- Set boundaries. Create balance.
The work-life balance seems like an elusive idea, and at times, almost impossible. Being able to say “no” when your plate is full goes a long way toward staying sane at work and at home. Focusing on the things that are important, not the extraneous stuff, is a discipline that does not come easy. Taking care of ourselves both mentally and physically is critical to workplace success. If we show up to work stressed out, grumpy, and exhausted, we might as well not show up at all. Once you’re at work, there’s no escaping the stressors throughout the day. The amount of noise entering our lives every day is not controllable. But we can control how we manage and respond to these distractions. Balance must be a priority. Staying healthy, eating right, exercising, and getting plenty of sleep are all activities that lead to greater focus and energy. I find that starting my day off with a run and then allocating time for myself later in the day allows me to deal with even the craziest days.
Saying “no” can be difficult because we’re passionate about our work. Doing our jobs well, having a willingness to serve, and being a team player are all great qualities. But not having limits in place or not having a clear focus can leave you burnt out and frustrated. Saying “no” the right way is not looked upon as a negative. Of course, a blunt refusal is a no-no! However, employees who are assertive and fully aware of their capabilities and limitations, who are able to calmly evaluate requests made of them, and judge whether to agree and communicate their decision in a confident and clear manner are looked upon favorably. Be purposeful in your actions — learn to say “no.” Saying “no” means you know your limits. The tough choices you make today (saying “no” and creating balance) will help you reach a happier place tomorrow.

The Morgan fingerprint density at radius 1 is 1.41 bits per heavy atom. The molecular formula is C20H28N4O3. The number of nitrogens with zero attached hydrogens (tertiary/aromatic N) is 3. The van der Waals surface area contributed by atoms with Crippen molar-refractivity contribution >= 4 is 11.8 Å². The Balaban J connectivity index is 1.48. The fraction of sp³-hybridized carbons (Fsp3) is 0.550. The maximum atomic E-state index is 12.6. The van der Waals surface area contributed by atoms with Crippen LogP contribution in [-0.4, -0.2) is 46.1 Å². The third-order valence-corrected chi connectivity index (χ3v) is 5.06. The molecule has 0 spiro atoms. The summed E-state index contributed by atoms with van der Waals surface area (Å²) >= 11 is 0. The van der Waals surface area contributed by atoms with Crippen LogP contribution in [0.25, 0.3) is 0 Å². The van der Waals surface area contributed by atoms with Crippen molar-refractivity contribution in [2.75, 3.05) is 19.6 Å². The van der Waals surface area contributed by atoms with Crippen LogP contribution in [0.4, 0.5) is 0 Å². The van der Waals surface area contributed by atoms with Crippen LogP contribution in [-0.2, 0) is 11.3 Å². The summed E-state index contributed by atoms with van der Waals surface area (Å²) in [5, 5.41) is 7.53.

Meet our Author!
By Anthony Anderson | Sr. Sourcing Solutions Specialist
Anthony Anderson is a Rochester native. He studied Political Science at Bethune-Cookman College & Alabama State University. He has also studied abroad in London & Amsterdam concentrating on public policy, international affairs and diplomacy. Anthony has built a diverse background in recruiting, operations and public relations. Anthony has established an extensive network of business contacts over the years and is recognized as a trusted partner in the field of recruitment. Anthony is a member of SHRM (Society for Human Resource Management) and has sourced and recruited top talent for companies such as Xerox, Disney, Allstate, JP Morgan Chase and the State of New York including the Governor’s Office. Anthony enjoys running cross-country and loves Alabama football. Anthony is currently the Senior Sourcing Specialist for Sutherland Global Services, Inc. healthcare, Insurance and Mortgage lines of business.